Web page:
Eurozone to sign off Greek cash, grill Spain
Brussels - Eurozone finance ministers will sign off on a second bailout for Greece on Monday and shift their focus to Spain, whose government looks set to violate newly agreed EU budget rules by missing its deficit target again this year.
Greece, the bloc’s original problem debtor, swapped its privately held bonds at the weekend for new, longer maturity paper with less than half the nominal value, slashing more than €100bn from its debt.
The swap paves the way for eurozone ministers to give the final go-ahead to a €130bn package to finance Athens until 2014, after they decided on Friday that Greece - its economy shrunk by repeated austerity measures - had met all their conditions.
But as Greece’s financial problems have lost some urgency, Spain has raised a new challenge. After announcing the previous government had missed its 2011 budget deficit target by a significant margin, the new administration added it would not meet the EU-agreed deficit goal for this year either.
“Spain will be subject to serious discussion today, both because of the method and the substance of their announcement,” said one eurozone official involved in preparing for the ministers’ discussions.
Spain, the eurozone’s fourth-biggest economy, was quick to impose austerity measures to protect itself from the euro debt crisis. It planned to cut its budget shortfall to 6% of gross domestic product (GDP) in 2011, but reported an 8.5% shortfall instead. In 2012, it was to cut the deficit to 4.4%, according to a path agreed with EU finance ministers.
But with unemployment at 23% and rising, Spain’s new government announced this month that it would aim only for a cut to 5.8%, while still maintaining a 2013 goal of 3.0%.
“They will have to be questioned, I think there are no real reasons for missing the target this year,” said a second eurozone official involved in the preparations.
The European Commission expects Spain’s economy to contract 1% this year after growth of 0.7% in 2011, a sharp downward revision from the last forecast for 0.7% growth.
“The worse deficit performance in 2011 is not due to worse growth, but to lax fiscal policy,” a third eurozone official said. “And catching up in 2012 is then hampered by the poor expected growth, so solutions are not easy.”
Spanish Prime Minister Mariano Rajoy said in a speech on Monday that Madrid wanted to honour the target of a 3% deficit next year and has emphasised that while targets are being missed, it is still trimming the structural deficit.
“Spain wants to fulfil its European commitments, which we have taken voluntarily and thus our actions will be in line with the recommendations to Spain from the council (of EU ministers)in 2009 and from the commission,” Rajoy said.
“We will talk in the next days, in April and May, with the commission and the council and our objective is to comply and reach in 2013 a deficit of 3% of GDP,” he said.
Credibility of rules vs economic sense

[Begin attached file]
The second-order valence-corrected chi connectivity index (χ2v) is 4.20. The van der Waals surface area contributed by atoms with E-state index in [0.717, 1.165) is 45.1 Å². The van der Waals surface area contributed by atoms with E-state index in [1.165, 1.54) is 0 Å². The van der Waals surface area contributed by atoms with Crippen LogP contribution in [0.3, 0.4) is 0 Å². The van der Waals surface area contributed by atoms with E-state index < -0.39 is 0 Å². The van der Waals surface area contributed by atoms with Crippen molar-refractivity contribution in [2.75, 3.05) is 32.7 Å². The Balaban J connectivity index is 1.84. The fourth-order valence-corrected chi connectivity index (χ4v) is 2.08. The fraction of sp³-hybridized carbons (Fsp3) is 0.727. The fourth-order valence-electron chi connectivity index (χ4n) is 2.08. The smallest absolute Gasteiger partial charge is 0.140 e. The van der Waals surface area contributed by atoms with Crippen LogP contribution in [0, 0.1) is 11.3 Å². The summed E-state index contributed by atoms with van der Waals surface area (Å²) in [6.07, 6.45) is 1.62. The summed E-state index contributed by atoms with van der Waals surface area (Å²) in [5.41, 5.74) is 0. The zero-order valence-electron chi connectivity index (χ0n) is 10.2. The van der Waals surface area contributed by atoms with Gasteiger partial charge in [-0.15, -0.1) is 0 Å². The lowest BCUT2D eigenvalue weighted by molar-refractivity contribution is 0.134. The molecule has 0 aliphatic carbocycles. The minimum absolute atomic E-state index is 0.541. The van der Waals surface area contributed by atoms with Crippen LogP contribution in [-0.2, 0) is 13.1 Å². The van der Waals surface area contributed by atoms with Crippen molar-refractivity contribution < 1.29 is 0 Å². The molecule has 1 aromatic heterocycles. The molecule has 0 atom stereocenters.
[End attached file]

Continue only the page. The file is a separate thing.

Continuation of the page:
Eurozone officials are worried that allowing Spain to soften this year’s target would create a dangerous precedent and undermine the credibility of the EU’s stricter budget rules.
Belgium said at the weekend it was sticking to its deficit goals and came up with nearly €2bn of extra spending cuts to make the target - a move that could add to pressure on Spain to stick to its agreed plan. Portugal and the Netherlands are also fixed on meeting their targets.
A stricter Stability and Growth Pact, which came into force in December, envisages fines for eurozone countries like Spain which are already running deficits above the EU ceiling of 3% of GDP and missing their deficit reduction targets.
It will be difficult for Madrid’s ministers to explain why Spain should get gentler treatment than other member states.
On the other hand, forcing more austerity on a country already in recession could be difficult to justify economically and Spain insists it will meet the ultimate target of bringing the deficit down to 3% in 2013.
Yet Greece was asked for additional austerity, despite a deep recession in order to receive a second bailout.
“Spain will be a very difficult case,” the first official said. “The 2013 deficit reduction target will have to be ensured,” the official said, adding that more data and clarifications were needed to decide whether the European Commission should move to fine Spain.
The eurozone is keen for Spain to cut its deficit to show markets that it is serious about putting its public finances in order and to ease concerns that more countries will be forced to ask for eurozone emergency financing.
After two years when the EU has preached budget pain as the only cure for the excessive spending that fuelled the sovereign debt crisis, showing leniency to Spain would be tantamount to waving a red flag in front of sceptical financial markets.
The ministers will discuss whether to allow their temporary and permanent bailout funds, the EFSF and ESM respectively, to run alongside each other for a year from July, with a maximum joint capacity of around €750bn.
But a decision on this is likely to be made only at another meeting at the end of the month.